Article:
Sir Paul McCartney celebrates his 70th birthday on Monday. Here Jade Wright looks at the life and career of a man who – thanks to that fateful meeting with John Lennon – went from St Peter’s church fete to a knighthood and handshakes with Her Majesty
HE may not like to make a fuss, but as he reaches three score years and ten, Sir Paul McCartney has plenty to smile about.
He explains: "I’m going to spend my birthday with my family. I like birthdays with the family, nothing too grand. I don’t like to do big things, you know? It’ll just be a small celebration."
But Beatle fans around the world will celebrate the day that marks 70 years since James Paul McCartney was born in Walton hospital.
Here in Liverpool, the Cavern Club is hosting a hat trick of celebrations.
"We’re having three birthday parties for him," says Jon Keats, operations director at The Cavern. "The first is the With The Beatles Paul McCartney 70th Birthday Show at the Cavern Live Lounge. It’s a special show dedicated to Sir Paul. Tony Coburn will be Paul, and it should be a good night.
"Then on Monday we’re celebrating his actual birthday with our resident band playing Paul and The Beatles music live from 2pm until midnight. We’re expecting a lot of people down.
"It’s funny, we get people coming to the Cavern every day to feel closer to The Beatles. But on special days – birthdays and anniversaries – we get a lot more. It feels like the natural place to gravitate to, and we’re happy to welcome them all. We’re massive Beatles fans ourselves so it all makes sense."
The biggest event will be in August as part of International Beatle Week. Bob Bartey and Lawrence Gilmore perform at the Philharmonic Hall, as well as Wings Over Liverpool, Stevie Riks and Wingsband.
"This year, as ever, we have a packed programme for International Beatle Week. Paul may not want to make a big thing of his 70th, but we know his fans want to celebrate."
Looking back, Paul has spent more of his life in the spotlight than not. He met John Lennon and his skiffle band, the Quarrymen, at the St. Peter's Church Hall fête in Woolton when he was just 15. By the time he was 19 they were playing to packed houses in Hamburg, and when he was 20 he began the first of almost 300 shows at The Cavern.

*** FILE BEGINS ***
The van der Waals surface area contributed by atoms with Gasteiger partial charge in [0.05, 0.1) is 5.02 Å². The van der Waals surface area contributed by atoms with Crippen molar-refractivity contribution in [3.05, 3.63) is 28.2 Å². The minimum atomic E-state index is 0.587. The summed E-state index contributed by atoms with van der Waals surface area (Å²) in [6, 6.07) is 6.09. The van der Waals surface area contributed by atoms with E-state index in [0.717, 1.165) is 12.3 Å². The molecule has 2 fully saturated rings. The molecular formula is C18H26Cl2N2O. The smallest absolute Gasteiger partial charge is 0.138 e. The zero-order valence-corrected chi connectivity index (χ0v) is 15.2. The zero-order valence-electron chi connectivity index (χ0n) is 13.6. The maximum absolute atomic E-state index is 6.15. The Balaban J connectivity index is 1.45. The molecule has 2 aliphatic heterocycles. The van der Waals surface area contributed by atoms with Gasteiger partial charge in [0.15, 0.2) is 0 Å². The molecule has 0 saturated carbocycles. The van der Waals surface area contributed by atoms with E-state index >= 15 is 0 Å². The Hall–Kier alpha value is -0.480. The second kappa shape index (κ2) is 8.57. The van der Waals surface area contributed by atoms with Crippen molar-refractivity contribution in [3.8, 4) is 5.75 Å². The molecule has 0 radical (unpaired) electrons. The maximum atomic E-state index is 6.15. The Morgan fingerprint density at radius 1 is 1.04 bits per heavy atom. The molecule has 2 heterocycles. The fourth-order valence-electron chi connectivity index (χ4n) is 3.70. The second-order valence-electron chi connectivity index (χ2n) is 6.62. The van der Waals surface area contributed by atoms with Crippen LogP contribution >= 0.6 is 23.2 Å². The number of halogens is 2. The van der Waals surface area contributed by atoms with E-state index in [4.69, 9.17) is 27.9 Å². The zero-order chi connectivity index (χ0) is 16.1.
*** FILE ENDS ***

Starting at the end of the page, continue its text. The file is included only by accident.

They will always be identified with the Cavern," says Jon. "That’s why people come back here to mark those special anniversaries."
He is described by Guinness World Records as the most successful composer and recording artist of all time, as well as the most successful songwriter in UK chart history. Not bad for a lad who failed his audition to Liverpool cathedral choir.
With Wings he released seven studio albums, five of which topped the US charts, as well as their live triple LP, Wings over America, one of few live albums ever to achieve the top spot in America. They also recorded six US number one singles including, Listen to What the Man Said, Silly Love Songs, With a Little Luck, and Coming Up.
But his career didn’t end there. He still tours the world, playing to hundreds of thousands of fans a year. Earlier this month he headlined the Queen’s Diamond Jubilee celebrations, and next month he will close the opening ceremony of the 2012 Summer Olympic Games in London.
He has changed perspectives with his campaign for the rights of animals with Linda, and landmines with Heather, with his poetry. his art and his classical work.
Paul is a passionate advocate of his home town, opening up LIPA as a performing arts academy in his old school, where he retains a hands-on role. He takes his friends and family on tours of the city, pointing out his old haunts. He says that when he retires he’ll become a tour guide. But until then he’s a regular visitor and one of the city’s favourite sons.
Happy birthday Paul. Many happy returns.
Read More http://www.liverpoolecho.co.uk/liverpool-news/in-the-mix/2012/06/16/happy-70th-birthday-paul-mccartney-the-echo-celebrates-three-score-years-and-ten-with-the-beatles-legend-gallery-100252-31193617/2/#ixzz1wayFN09W